The IndexedDB Prototype Gets an Update

The IndexedDB Prototype Gets an Update

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I'm happy to be able to give you an update today on the IndexedDB prototype, which we released late last year.

The version 1.0 prototype that we released in December was based on an editor's draft specification from November 2, 2010. I'm happy to announce that this new version includes some of the changes that were added to the specification since then, and which bring it in-line with the latest version of the spec that is available on the W3C web site. However, it is important to note that while this prototype is very close to the latest spec, it is not 100 percent compliant.

The protoype forms part of our HTML5 Labs Web site, a place where we prototype early and not yet fully stable drafts of specifications developed by the W3C and other standard organizations.  These prototypes will help us have informed discussions with developer communities, and give implementation experience with the draft specifications that will generate feedback to improve the eventual standards. It also lets us give the community some visibility on those specifications we consider interesting from a scenario point of view, but which are still not at the stage where we can consider them ready for official product support.

The goal of IndexedDB is to introduce a relatively low-level API that allows applications to store data locally and retrieve it efficiently, even if there is a large amount of it. The API is low-level to keep it really simple and to enable higher-level libraries to be built in JavaScript and follow whatever patterns Web developers think are useful as things change over time.

Folks from various browser vendors have been working together on this for a while now, and Microsoft has been working closely with the teams at Mozilla, Google and other W3C members that are involved in this to design the API together.

If you notice that this prototype of IndexedDB behaves differently and doesn't work with code you have written, it may be due to some of the following changes:

  • VERSION_CHANGE transaction as described in the spec is implemented except for one feature. The feature NOT implemented is the versionchange event to notify other open database connections, as in the specification. The workaround for this is to not launch two Internet Explorer tabs to open the same database.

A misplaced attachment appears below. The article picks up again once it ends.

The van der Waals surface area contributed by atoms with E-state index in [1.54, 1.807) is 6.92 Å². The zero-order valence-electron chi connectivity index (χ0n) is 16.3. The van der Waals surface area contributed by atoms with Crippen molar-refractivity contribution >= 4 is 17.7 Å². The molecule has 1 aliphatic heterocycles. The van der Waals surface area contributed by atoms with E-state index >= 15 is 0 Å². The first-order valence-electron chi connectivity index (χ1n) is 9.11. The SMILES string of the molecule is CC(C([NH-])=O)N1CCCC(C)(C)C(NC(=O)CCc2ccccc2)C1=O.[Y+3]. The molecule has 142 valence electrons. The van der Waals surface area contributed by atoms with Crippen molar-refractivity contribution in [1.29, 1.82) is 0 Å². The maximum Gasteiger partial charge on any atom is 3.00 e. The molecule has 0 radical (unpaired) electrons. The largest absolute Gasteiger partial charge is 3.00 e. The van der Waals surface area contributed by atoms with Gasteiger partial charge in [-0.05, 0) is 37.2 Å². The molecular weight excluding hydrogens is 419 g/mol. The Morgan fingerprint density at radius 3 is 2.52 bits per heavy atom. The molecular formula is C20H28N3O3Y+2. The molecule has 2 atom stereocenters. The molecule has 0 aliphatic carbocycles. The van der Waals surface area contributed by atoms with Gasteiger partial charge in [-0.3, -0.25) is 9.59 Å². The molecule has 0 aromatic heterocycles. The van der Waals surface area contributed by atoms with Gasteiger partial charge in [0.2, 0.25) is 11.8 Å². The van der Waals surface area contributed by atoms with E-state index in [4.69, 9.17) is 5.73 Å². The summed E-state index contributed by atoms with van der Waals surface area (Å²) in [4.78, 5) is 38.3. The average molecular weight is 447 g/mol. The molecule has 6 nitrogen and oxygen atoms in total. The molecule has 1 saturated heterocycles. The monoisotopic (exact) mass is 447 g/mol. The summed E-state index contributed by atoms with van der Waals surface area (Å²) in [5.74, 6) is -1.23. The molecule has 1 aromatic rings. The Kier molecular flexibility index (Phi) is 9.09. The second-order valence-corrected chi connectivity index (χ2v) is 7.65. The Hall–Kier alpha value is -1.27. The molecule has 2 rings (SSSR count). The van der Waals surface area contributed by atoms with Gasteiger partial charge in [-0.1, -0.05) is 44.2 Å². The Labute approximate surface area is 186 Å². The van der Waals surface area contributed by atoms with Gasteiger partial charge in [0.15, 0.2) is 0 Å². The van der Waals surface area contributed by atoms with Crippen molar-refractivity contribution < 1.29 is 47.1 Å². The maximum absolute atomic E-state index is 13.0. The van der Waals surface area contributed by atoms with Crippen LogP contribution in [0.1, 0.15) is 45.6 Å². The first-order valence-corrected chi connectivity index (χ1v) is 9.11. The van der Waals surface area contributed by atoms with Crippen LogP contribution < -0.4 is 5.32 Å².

• The createObjectStore() method of the asynchronous database object is now a synchronous operation as described in the specification. Also, this method can only be called from within the onsuccess() handler of the IDBVersionChangeRequest object returned by the setVersion() method. See the samples in the CodeSnippets folder for the exact syntax.
  • The deleteObjectStore() method of the asynchronous database object can only be called from within the onsuccess() handler of the IDBVersionChangeRequest object returned by the setVersion() method. See the samples in CodeSnippets folder for examples.
  • The transaction method of the asynchronous database object now accepts parameters as described in the specification. See the sample in the CodeSnippets folder for examples.
  • The asynchronous transaction object now implements auto-commit. The Javascript code needs to have the close() method on the asynchronous database object for auto-commit to work. See the samples in the CodeSnippets folder for examples.

The goal of the prototypes is to enable early access to the API and get feedback from Web developers, as well as to keep it up to date with the latest changes in the specifications as they are published. But, since these are early days, remember that there is still time to change and adjust things as needed.

You can find out more about this experimental release and download the binaries from this archive, which contains the actual API implementation plus samples to get you started.

Claudio Caldato,

Principal Program Manager, Interoperability Strategy Team

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